In 1965, Davalillo led the league in batting at mid-season with a .345 batting average, earning him a place as the starting center fielder for the American League team in the 1965 All-Star Game. He ended the 1965 season with a .301 batting average, third-best in the American League behind Tony Oliva and Carl Yastrzemski, the only other players to break the .300 mark that year. Davalillo had an off year in 1966 and, the Indians began playing him only when they faced right handed pitchers. In 1967, he hit for a .302 average against right handed pitchers but, only managed a .188 average against left handers, for a .287 average overall.
Davalillo dropped to a .239 average on June 15, 1968 when the Indians traded him to the California Angels for former All-Star Jimmie Hall. He went on to lead the Angels with a .298 batting average after the trade, finishing the season with a .277 average overall, the sixth highest average in the American League. In an era dominated by pitching, Yastrzemski was the only player in the American League to hit for an average higher than .300 in 1968
At the age of 41 in 1978, Davalillo hit for a .312 average as a pinch hitter for the Dodgers as they once again claimed the National League pennant before, losing to the New York Yankees for a second consecutive year in the 1978 World Series. Davalillo finished out his major league career as a utility player and pinch hitter for the Dodgers. For the last four seasons of his career, he was the oldest player in the National League until retiring at the end of the 1980 season at the age of 43. Davalillo returned to play in the Mexican League well into his late 40s. In 1987, the ballpark in Cabimas, Venezuela was renamed Estadio Víctor Davalillo. The Most Valuable Player award in the Venezuelan Winter League is also named after him. Davalillo was inducted into the Venezuelan Baseball Hall of Fame in 2003.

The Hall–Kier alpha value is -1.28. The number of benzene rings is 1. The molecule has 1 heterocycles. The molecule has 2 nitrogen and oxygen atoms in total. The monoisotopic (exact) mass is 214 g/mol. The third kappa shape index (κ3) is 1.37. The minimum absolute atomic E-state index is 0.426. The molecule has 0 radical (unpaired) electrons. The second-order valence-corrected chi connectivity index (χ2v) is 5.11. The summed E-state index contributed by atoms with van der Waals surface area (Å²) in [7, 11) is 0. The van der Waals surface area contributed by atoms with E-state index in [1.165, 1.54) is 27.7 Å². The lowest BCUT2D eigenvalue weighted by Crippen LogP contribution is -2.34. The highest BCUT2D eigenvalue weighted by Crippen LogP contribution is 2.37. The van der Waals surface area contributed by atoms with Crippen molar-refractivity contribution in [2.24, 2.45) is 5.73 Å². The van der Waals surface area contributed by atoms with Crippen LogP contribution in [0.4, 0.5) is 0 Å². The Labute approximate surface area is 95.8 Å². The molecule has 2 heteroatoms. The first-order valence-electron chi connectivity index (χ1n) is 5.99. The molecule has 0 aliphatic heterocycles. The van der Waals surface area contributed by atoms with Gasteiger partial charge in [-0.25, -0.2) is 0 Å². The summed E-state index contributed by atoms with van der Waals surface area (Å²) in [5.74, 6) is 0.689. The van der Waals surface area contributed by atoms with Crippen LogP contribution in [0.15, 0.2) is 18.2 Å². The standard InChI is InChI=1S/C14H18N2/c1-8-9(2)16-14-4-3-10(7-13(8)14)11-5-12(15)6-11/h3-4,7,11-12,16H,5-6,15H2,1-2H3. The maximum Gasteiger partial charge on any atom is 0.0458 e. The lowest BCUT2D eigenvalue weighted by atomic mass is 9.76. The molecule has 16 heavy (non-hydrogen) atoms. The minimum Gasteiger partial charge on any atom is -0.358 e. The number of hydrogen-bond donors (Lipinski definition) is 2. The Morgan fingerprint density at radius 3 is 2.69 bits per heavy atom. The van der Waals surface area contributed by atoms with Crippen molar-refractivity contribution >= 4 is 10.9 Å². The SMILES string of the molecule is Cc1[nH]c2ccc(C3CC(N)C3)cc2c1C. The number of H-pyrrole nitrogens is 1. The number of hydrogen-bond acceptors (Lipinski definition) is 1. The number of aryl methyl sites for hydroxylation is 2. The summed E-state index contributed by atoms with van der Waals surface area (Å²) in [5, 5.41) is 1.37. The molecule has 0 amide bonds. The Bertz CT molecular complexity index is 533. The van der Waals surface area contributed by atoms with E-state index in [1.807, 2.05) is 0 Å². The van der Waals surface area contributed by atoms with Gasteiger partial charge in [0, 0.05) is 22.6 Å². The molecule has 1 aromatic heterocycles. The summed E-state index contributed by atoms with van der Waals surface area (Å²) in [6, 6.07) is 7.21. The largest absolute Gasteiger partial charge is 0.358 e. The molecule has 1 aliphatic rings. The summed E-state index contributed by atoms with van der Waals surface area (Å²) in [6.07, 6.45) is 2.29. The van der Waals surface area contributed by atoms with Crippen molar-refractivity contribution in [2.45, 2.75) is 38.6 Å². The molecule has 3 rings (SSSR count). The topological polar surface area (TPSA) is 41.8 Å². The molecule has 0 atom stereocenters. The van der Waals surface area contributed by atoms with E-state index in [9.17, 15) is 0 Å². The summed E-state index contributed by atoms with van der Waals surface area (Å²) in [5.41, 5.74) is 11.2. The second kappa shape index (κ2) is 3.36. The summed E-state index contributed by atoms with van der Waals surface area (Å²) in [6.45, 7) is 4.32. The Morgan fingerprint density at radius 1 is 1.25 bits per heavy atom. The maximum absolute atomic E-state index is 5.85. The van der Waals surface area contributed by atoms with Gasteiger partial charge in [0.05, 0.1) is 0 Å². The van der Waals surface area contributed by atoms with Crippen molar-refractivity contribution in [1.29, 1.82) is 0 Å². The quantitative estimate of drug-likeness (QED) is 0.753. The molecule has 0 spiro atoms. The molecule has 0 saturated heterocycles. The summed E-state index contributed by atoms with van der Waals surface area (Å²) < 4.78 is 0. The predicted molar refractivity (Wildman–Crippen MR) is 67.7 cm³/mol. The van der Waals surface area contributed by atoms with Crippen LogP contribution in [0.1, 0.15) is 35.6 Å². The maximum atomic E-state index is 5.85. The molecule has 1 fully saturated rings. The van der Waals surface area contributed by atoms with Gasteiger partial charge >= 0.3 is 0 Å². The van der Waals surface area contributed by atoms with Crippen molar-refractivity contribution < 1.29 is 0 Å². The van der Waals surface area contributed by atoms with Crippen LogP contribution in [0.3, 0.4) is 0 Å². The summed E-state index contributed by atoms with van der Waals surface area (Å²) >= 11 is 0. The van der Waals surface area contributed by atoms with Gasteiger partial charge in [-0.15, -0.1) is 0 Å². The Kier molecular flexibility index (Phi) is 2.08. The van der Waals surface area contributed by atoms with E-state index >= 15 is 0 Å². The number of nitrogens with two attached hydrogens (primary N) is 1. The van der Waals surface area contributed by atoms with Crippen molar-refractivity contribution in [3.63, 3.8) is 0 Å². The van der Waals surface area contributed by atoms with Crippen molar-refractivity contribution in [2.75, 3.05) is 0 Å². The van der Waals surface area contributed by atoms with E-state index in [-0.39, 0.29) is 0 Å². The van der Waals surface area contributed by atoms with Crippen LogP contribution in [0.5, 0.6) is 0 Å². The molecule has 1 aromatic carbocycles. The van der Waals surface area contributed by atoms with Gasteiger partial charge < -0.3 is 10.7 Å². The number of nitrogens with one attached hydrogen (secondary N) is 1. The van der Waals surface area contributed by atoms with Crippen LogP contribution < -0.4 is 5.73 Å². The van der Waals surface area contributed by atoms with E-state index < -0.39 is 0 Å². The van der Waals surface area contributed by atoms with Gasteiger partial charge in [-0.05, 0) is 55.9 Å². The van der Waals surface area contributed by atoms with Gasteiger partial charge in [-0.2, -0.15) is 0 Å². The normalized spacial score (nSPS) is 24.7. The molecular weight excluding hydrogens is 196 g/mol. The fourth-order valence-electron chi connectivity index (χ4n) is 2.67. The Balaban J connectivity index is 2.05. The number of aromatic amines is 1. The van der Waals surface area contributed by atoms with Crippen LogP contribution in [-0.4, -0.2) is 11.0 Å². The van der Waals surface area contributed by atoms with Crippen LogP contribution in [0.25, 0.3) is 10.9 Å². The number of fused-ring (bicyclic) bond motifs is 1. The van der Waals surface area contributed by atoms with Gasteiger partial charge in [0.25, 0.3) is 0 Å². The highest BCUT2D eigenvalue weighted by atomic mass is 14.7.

Steven Bernard Mingori (February 29, 1944 – July 10, 2008) an American left-handed relief pitcher in Major League Baseball who played for the Cleveland Indians and Kansas City Royals. He was born in Kansas City, Missouri, and went to Rockhurst High School; he is in the school’s Hall of Fame. Mingori was drafted by the Cincinnati Reds in 1965, who traded him to the Indians in 1970. In a ten-season career, Mingori posted a won-loss record of 18–33 with a 3.03 earned run average and 42 saves in 385 games pitched, all but two of which came as a reliever. His best season came in 1976 when he had five wins, 10 saves, 85.1 innings in 55 games.
Steven Bernard “Mingo” Mingori died of natural causes at his home in Liberty, Missouri on July 10, 2008.
Renaldo Antonio Stennett Porte (April 5, 1951, in Colón, Panama), is a former second baseman. Stennett played with the Pittsburgh Pirates and San Francisco Giants. He batted and threw right-handed. A World Series champion with the Pirates in 1979, Stennett shares the major league record for most hits in a game and was a member of the first all-black starting lineup in the major leagues.
In an 11-season career, Stennett was a .274 batter, with 41 home runs and 432 RBIs in 1,237 games. On September 1, 1971, Pittsburgh faced the Phillies with the first major league all-black starting lineup. Stennett led off the game for the Pirates, who won 10–7. In his first three seasons with Pittsburgh, Stennett was used at shortstop and second base. He also played at all three outfield positions, with an average arm and great reaction speed. He showed progress in 1973, when he hit 10 home runs and 55 RBIs in 128 games. Finally, in 1974, Stennett took over the starting second base job, beating out Dave Cash and Willie Randolph. Batting from the leadoff spot, he responded with a .291 average, 84 runs, 56 RBI, and a career-high 196 hits. The following season, Stennett became the only player in the 20th century to go seven-for-seven in a nine-inning game. On September 16, 1975, Stennett went 7-for-7 as Pittsburgh beat the Cubs, 22–0. Pittsburgh also set a major league record for the largest winning score in a shutout game in the modern era. He was the third player to collect seven hits in a single game, and the second to do it in a nine-inning game.
On August 21, 1977, Stennett was batting .336 for the season, but he broke his right leg while sliding into second base. He was out for the year and had fewer than the required number of at bats or plate appearances, falling short of qualifying for the batting title, won by teammate Dave Parker. In that season, Stennett collected a career-high 28 stolen bases. A free agent at the end of the 1979 season Stennett, was signed by the Giants to a five year, $3 million dollar contract in what would be one of the first “busts” of the free agent era. After two years with San Francisco, he was released in April of 1982, with three years remaining on and $2 million left on the contract which the Giants still had to pay him as the contract was guaranteed.